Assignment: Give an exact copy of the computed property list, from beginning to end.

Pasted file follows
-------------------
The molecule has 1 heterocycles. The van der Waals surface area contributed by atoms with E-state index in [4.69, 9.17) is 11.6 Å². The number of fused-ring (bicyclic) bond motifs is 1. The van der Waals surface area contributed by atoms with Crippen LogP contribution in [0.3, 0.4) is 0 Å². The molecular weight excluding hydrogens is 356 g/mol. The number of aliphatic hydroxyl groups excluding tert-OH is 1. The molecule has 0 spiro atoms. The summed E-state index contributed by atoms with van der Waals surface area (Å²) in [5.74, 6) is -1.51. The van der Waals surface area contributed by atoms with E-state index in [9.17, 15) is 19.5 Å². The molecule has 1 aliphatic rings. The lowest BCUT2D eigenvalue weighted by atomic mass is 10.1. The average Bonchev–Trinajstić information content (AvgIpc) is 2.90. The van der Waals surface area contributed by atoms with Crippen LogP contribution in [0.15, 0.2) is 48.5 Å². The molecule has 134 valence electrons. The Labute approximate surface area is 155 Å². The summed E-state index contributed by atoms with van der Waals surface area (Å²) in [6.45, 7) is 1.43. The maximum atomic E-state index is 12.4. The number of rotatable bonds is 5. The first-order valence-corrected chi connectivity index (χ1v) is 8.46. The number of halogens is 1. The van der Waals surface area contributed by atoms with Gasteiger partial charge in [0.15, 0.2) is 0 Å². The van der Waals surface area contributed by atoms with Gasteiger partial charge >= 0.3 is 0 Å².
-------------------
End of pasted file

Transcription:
The molecule has 1 heterocycles. The van der Waals surface area contributed by atoms with E-state index in [4.69, 9.17) is 11.6 Å². The number of fused-ring (bicyclic) bond motifs is 1. The van der Waals surface area contributed by atoms with Crippen LogP contribution in [0.3, 0.4) is 0 Å². The molecular weight excluding hydrogens is 356 g/mol. The number of aliphatic hydroxyl groups excluding tert-OH is 1. The molecule has 0 spiro atoms. The summed E-state index contributed by atoms with van der Waals surface area (Å²) in [5.74, 6) is -1.51. The van der Waals surface area contributed by atoms with E-state index in [9.17, 15) is 19.5 Å². The molecule has 1 aliphatic rings. The lowest BCUT2D eigenvalue weighted by atomic mass is 10.1. The average Bonchev–Trinajstić information content (AvgIpc) is 2.90. The van der Waals surface area contributed by atoms with Crippen LogP contribution in [0.15, 0.2) is 48.5 Å². The molecule has 134 valence electrons. The Labute approximate surface area is 155 Å². The summed E-state index contributed by atoms with van der Waals surface area (Å²) in [6.45, 7) is 1.43. The maximum atomic E-state index is 12.4. The number of rotatable bonds is 5. The first-order valence-corrected chi connectivity index (χ1v) is 8.46. The number of halogens is 1. The van der Waals surface area contributed by atoms with Gasteiger partial charge in [0.15, 0.2) is 0 Å². The van der Waals surface area contributed by atoms with Gasteiger partial charge >= 0.3 is 0 Å².